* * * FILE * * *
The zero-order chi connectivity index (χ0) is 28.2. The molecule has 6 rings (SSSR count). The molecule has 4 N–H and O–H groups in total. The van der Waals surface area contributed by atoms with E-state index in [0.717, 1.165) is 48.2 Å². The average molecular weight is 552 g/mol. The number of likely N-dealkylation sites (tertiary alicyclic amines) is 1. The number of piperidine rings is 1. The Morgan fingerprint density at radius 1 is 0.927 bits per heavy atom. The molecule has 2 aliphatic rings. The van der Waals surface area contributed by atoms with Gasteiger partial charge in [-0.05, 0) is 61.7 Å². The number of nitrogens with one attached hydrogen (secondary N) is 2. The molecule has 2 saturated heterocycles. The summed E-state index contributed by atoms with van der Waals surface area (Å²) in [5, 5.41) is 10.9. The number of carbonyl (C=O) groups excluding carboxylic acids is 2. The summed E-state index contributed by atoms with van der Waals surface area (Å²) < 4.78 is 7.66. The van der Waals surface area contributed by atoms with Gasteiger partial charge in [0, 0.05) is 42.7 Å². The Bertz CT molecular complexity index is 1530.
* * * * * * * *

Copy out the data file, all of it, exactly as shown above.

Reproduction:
The zero-order chi connectivity index (χ0) is 28.2. The molecule has 6 rings (SSSR count). The molecule has 4 N–H and O–H groups in total. The van der Waals surface area contributed by atoms with E-state index in [0.717, 1.165) is 48.2 Å². The average molecular weight is 552 g/mol. The number of likely N-dealkylation sites (tertiary alicyclic amines) is 1. The number of piperidine rings is 1. The Morgan fingerprint density at radius 1 is 0.927 bits per heavy atom. The molecule has 2 aliphatic rings. The van der Waals surface area contributed by atoms with Gasteiger partial charge in [-0.05, 0) is 61.7 Å². The number of nitrogens with one attached hydrogen (secondary N) is 2. The molecule has 2 saturated heterocycles. The summed E-state index contributed by atoms with van der Waals surface area (Å²) in [5, 5.41) is 10.9. The number of carbonyl (C=O) groups excluding carboxylic acids is 2. The summed E-state index contributed by atoms with van der Waals surface area (Å²) < 4.78 is 7.66. The van der Waals surface area contributed by atoms with Gasteiger partial charge in [0, 0.05) is 42.7 Å². The Bertz CT molecular complexity index is 1530.